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Clinical and Microbiological Factors Associated with High Nasopharyngeal Pneumococcal Density in Patients with Pneumococcal Pneumonia
Karolinska Univ Hosp, Dept Infect Dis, Stockholm, Sweden.;Karolinska Inst, Dept Med Huddinge, Infect Dis Unit, Stockholm, Sweden..
Univ Orebro, Dept Infect Dis, Fac Med & Hlth, SE-70182 Orebro, Sweden..
Karolinska Univ Hosp, Dept Infect Dis, Stockholm, Sweden.;Karolinska Inst, Dept Med Solna, Infect Dis Unit, Stockholm, Sweden..
Uppsala University, Disciplinary Domain of Medicine and Pharmacy, Faculty of Medicine, Department of Medical Sciences, Clinical Microbiology and Infectious Medicine.
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2015 (English)In: PLoS ONE, ISSN 1932-6203, E-ISSN 1932-6203, Vol. 10, no 10, e0140112Article in journal (Refereed) Published
Abstract [en]

Background We aimed to study if certain clinical and/or microbiological factors are associated with a high nasopharyngeal (NP) density of Streptococcus pneumoniae in pneumococcal pneumonia. In addition, we aimed to study if a high NP pneumococcal density could be useful to detect severe pneumococcal pneumonia. Methods Adult patients hospitalized for radiologically confirmed community-acquired pneumonia were included in a prospective study. NP aspirates were collected at admission and were subjected to quantitative PCR for pneumococcal DNA (Spn9802 DNA). Patients were considered to have pneumococcal etiology if S. pneumoniae was detected in blood culture and/ or culture of respiratory secretions and/or urinary antigen test. Results Of 166 included patients, 68 patients had pneumococcal DNA detected in NP aspirate. Pneumococcal etiology was noted in 57 patients (84%) with positive and 8 patients (8.2%) with negative test for pneumococcal DNA (p<0.0001). The median NP pneumococcal density of DNA positive patients with pneumococcal etiology was 6.83 log(10) DNA copies/mL (range 1.79-9.50). In a multivariate analysis of patients with pneumococcal etiology, a high pneumococcal density was independently associated with severe pneumonia (Pneumonia Severity Index risk class IV-V), symptom duration >= 2 days prior to admission, and a medium/high serum immunoglobulin titer against the patient's own pneumococcal serotype. NP pneumococcal density was not associated with sex, age, smoking, co-morbidity, viral co-infection, pneumococcal serotype, or bacteremia. Severe pneumococcal pneumonia was noted in 28 study patients. When we studied the performance of PCR with different DNA cut-off levels for detection of severe pneumococcal pneumonia, we found sensitivities of 54-82% and positive predictive values of 37-56%, indicating suboptimal performance. Conclusions Pneumonia severity, symptom duration similar to 2 days, and a medium/high serum immunoglobulin titer against the patient's own serotype were independently associated with a high NP pneumococcal density. NP pneumococcal density has limited value for detection of severe pneumococcal pneumonia.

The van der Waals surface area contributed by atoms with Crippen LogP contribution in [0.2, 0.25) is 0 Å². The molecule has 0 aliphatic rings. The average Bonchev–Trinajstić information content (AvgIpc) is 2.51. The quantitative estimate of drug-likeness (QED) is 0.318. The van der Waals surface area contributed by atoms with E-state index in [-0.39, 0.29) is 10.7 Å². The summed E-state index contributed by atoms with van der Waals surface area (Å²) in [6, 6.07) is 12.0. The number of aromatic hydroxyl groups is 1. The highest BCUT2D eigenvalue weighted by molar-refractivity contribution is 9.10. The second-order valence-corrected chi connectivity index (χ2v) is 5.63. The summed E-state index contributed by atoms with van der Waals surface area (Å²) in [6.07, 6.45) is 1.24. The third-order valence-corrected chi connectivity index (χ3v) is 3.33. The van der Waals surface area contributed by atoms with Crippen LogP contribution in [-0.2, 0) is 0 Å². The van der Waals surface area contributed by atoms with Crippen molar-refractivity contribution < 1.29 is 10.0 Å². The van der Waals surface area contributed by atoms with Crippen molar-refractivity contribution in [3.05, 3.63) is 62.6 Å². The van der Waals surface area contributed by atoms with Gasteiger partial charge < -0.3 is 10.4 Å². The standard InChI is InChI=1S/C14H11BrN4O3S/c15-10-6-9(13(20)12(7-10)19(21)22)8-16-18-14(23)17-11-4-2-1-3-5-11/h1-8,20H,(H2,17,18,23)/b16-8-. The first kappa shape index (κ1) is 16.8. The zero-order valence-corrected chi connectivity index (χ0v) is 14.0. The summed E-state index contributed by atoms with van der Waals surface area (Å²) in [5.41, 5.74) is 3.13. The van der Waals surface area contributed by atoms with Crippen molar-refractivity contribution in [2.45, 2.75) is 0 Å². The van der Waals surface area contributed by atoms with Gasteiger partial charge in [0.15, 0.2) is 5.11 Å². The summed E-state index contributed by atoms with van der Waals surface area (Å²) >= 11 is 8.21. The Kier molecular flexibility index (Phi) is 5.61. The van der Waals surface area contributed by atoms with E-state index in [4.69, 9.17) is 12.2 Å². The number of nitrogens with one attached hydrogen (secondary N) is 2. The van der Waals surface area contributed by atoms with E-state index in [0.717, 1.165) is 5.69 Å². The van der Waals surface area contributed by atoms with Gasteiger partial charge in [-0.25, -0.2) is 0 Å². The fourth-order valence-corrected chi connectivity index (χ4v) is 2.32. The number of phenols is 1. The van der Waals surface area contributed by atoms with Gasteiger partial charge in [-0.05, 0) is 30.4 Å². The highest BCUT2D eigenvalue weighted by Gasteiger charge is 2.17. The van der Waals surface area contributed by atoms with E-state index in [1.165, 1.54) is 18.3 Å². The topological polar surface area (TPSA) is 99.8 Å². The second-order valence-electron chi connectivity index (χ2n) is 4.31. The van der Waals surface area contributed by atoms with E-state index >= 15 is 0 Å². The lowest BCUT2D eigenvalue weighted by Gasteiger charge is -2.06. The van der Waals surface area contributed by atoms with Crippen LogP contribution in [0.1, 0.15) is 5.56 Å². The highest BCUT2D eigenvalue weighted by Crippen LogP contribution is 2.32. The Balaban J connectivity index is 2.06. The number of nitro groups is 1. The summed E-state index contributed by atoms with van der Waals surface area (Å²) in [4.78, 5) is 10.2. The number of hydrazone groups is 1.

Place, publisher, year, edition, pages
2015. Vol. 10, no 10, e0140112
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Respiratory Medicine and Allergy Infectious Medicine
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URN: urn:nbn:se:uu:diva-267671DOI: 10.1371/journal.pone.0140112ISI: 000363183100080PubMedID: 26466142OAI: oai:DiVA.org:uu-267671DiVA: diva2:873893
Available from: 2015-11-25 Created: 2015-11-25 Last updated: 2017-12-01Bibliographically approved

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Herrmann, BjörnAbdeldaim, Guma

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